By Autumn Evans
Breathing new life into an old neighborhood is the plan of action for North Tonawanda's Oliver Street in the coming years, at least if Lumber City Development Corporation has anything to say about it.
The group solidified its intent at a series of meetings designed to bring residents into the revitalization process. Last Thursday, representatives from the economic development corporation met with residents at Dom Polski for an open meeting to hear their concerns and ideas for a fresh, new Oliver Street.
LCDC emphasized the importance of getting residents involved in the project.
"I'm not telling you any secrets, I'm sure, when I say that for decades now, politicians and groups like Lumber City have been telling you, let's revitalize the Oliver Street neighborhood, and the neighborhood's certainly been telling that to the politicians. Not enough's been done and that's clear," LCDC consultant Harry Sicherman told the few dozen participants in the room.
Noting the city has named Oliver Street as a top concern, he added, "The question was, how do we address that, how do we get something going here, how do we get a toehold, get it moving, brand it?
"The answer to that is, we know from doing it in a lot of other places, it's literally with a thousand points of light. What I mean by that is, everybody who has a vested interest at all in the Oliver Street neighborhood or even in North Tonawanda in general needs to be involved in the effort to revitalize Oliver Street. You can't do it with just you folks (in the audience), and you can't do it with government coming in, even throwing all the money in the world at it."
"Money is not what changes it. Everybody working together is what changes it," Sicherman said. "I only want to see two things come out of (these meetings), and that's some level of enthusiasm that will give us a little toehold and some level of commitment from the neighborhood."
During the meeting, residents split into six small groups, each with a facilitator from LCDC, to share their thoughts. After about an hour, each facilitator presented their group's comments.
A common theme in all the groups was a concern for the cleanliness and overall visual representation of Oliver Street, which included issues such as vacant storefronts and poorly kept properties.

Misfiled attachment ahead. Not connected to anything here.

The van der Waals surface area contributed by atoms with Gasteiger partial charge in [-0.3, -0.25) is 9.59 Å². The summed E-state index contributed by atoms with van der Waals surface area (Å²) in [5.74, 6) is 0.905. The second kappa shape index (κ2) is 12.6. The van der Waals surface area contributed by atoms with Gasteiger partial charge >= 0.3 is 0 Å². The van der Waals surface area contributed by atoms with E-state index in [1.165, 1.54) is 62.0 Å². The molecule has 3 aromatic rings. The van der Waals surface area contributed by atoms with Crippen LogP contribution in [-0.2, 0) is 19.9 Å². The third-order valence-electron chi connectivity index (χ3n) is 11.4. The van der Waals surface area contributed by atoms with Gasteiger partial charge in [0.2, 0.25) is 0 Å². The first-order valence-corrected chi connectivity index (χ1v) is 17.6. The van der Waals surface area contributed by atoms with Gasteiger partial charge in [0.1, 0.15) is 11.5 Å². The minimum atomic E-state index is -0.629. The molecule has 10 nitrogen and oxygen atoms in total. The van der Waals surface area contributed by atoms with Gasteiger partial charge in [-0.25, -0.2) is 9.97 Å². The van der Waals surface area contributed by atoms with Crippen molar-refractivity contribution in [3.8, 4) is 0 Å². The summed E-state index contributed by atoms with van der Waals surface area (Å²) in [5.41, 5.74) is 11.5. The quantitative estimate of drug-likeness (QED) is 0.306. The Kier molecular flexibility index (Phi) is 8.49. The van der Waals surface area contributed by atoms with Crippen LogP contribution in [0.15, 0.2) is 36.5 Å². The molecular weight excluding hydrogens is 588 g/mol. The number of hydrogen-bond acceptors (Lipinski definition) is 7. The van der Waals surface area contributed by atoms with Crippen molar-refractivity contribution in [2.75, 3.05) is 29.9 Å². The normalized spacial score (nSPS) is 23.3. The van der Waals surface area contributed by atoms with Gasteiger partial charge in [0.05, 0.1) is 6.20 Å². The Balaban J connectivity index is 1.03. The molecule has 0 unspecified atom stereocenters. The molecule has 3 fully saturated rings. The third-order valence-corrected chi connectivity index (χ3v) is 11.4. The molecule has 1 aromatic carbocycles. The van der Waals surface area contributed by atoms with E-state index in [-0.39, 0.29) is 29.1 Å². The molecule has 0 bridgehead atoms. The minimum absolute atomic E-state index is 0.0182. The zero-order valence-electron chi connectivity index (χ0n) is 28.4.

"There's still an ongoing concern that Oliver Street looks shabbier than it needs to because of some of these aesthetic things," said facilitator Chuck Bell.
One of the suggestions his group came up with was a partnership with the railroad industry to paint unsightly overpasses, which could then be decorated by local artists.
Related to improving the aesthetics of the area is LCDC's plan to repair storefront facades along a portion of the street, improving the appearance of more run-down stores between ones that are already visually appealing.
"We've got nice places along the way - we just need to string them together," said Rich Andres, another facilitator.
Attracting new businesses, as well as new customers, was also an important factor to many residents. Multiple groups expressed a desire for a place like a coffee shop or deli in the area. Other suggestions included a 24-hour diner or boutiques, plus forming a merchants' or business group to represent the area.
New medical or dental offices were also brought up, as well as satellite offices for county services or a police substation.
Other ideas included better advertisement for parks, creation of dog parks, improved lighting along the street, holding arts and music events, creating a small, local bus service and creating community pride awards for people or areas that showcase the best of Oliver Street's improvement.
Sicherman said all of those ideas, as well as those brought up at a second session held Tuesday, would be compiled and considered in LCDC's plans for Oliver Street.
Residents split into six groups to discuss the future they want to see on Oliver Street.